The final difference is in driver attitude. A crash in real life can cost you life, limb and serious damage to your wallet . A crash in the simulator has no financial cost, no risk to your and your co-racer’s health and at most causes a relatively brief pit stop in your race. This has a real effect on race attitude in sim racing drivers towards driving at 10/10ths or even 11/10ths. It makes races unfold differently. League races tend to have fewer incidents and crashes because the league organizers discourage aggressive racing; but in some uncontrolled sim racing environments there are an inordinate number of incidents and crashes.

To give you a feel for much of I have written here, including the tortoise and hare section, you can watch this broadcast video from a recent race in the PCA National league. In that race, I was able to successfully be the tortoise!

Bang!

At the very last Autocross of the season on October 3rd, it was pretty cool, in the 50s. In spite of the cool temperatures, I did mount the Toyo race tires on the Caterham. Not surprisingly, I had wheel spin every time I put down the throttle. I did manage to avoid any spins, but in the afternoon, I was going through the sweeper from the runway to the main runway pushing the car hard when I heard a loud bang from the rear, followed by a lot of ugly sounding clanking. I was able to coast to a position where I wouldn’t interfere  with the course, and only Lev did a slowdown, mainly to hear whether I was OK. When I came to a stop, I tried to see if the car would move under its own power. No go, just the clanking noise. When the round was over the course workers around me helped push the car towards the pits, and Rob MxAlpine came out with his truck and a tow strap to get me the last part of the way.

When I jacked the rear up it became very clear what had happened: the universal joint on the left half shaft at the differential end had shredded itself—lots of bent sheet metal. Ollie was extremely helpful by allowing me to load my car into his trailer and take it to my home while I led the way in his Boxster.

The next day I did some more investigating but was limited by my inability to find a 41 mm socket locally to remove the hub nut. Fortunately, I have all winter to get the car back into shape. I have ordered two half shafts, which only can be sourced from Caterham, plus two hub nuts. I will also have to send the left front damper back to Spax in the UK for a warranty repair, so the poor Caterham will spend the winter on jack stands in the garage.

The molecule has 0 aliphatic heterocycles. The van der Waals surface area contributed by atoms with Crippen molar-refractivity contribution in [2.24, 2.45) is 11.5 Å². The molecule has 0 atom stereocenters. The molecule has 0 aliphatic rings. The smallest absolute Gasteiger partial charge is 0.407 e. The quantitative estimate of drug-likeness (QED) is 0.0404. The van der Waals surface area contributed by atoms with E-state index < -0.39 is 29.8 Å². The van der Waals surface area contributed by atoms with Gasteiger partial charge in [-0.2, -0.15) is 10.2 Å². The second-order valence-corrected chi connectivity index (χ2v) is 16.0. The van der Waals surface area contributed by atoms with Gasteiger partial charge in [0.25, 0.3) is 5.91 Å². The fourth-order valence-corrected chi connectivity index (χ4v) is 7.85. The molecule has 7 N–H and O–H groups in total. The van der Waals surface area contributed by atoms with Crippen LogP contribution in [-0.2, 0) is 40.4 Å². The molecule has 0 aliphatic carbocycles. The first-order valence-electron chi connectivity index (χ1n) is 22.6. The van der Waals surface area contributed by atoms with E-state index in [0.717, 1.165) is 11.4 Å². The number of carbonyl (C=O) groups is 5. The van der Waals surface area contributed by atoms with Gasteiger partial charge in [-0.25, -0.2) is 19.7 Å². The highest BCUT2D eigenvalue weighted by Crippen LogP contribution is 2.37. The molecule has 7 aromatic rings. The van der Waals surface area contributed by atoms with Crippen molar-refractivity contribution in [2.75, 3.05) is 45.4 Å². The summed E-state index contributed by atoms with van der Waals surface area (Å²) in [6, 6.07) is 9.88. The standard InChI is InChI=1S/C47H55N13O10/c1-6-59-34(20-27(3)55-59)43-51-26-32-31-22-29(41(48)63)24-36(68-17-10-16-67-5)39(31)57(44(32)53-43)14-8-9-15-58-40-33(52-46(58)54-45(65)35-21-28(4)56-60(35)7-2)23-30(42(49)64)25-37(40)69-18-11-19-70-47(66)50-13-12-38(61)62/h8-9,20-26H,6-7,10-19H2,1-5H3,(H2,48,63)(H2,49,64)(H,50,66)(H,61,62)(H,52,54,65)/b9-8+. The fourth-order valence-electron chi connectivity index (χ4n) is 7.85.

The learning process

I have subscribed for a couple of years to Ross Bentley’s Speed Secrets emails and really enjoyed them. Several times I have replied to them, and he has always responded, which is unusual. For quite a while, I have kept suggesting that he set up a training service for sim racing, and a few weeks ago, he asked me to beta test exactly that. He was also looking for a few bodies to help him run the service, and I immediately stuck up my hand and yelled, “Me! Me!”. He took me up on the offer, and I am managing and moderating the Discord server. There are a couple of other team members that fill other roles, and it has been and looks to be a fun thing to do. Take a look at https://simraceracademy.com/

Ross is also really great at responding to musings. One I haven’t shared with him, but will very soon is about how people learn. Here it is:

Learning to drive a race car is like any other learning process. You start by having a goal, like learning to threshold braking and transitioning to trail braking. So you know what you want to. It sounds simple, but braking performance depends on a huge number of factors, some of which are track temperature, road surface, tire wear, corner shape, camber, slope, car weight distribution, brake bias, and more! If you don’t take all factors into consideration, bad things happen!

You can take two approaches. 1. Emulate precisely what the better drivers do on every corner of the track. The trouble is that you have to find an expert to emulate every time you get to a new track or car and that what you emulate only works if the conditions are exactly the same as when the expert ran it. 2. Learn what the expert learned to be able to figure out how to brake optimally in every condition. I call 1. the what and 2. the why or how. To become really good, I believe you have to take approach 2. But there is a lot more to it. Even if you know the theory, it is a different matter to put it into practice, so you have to also learn that. Initially, and possibly for a long time, you will have to focus your mind on doing that, but that may distract you from performing other tasks well, so eventually, you will have to apply the task unconsciously, just like you automatically hit the brake pedal when a kid runs out in front of you. You don’t think, “kid on the road, I may hit it, need to stop the car, do that by moving my foot from the accelerator to the brake pedal, push really hard.” No, your foot is hard on the brake pedal without any thought process. You may feel that you are plateauing as you go through the process of moving the application of theory from conscious to automatic, but in reality, you are progressing all the time, getting ready to go into the next phase of learning.

-Anker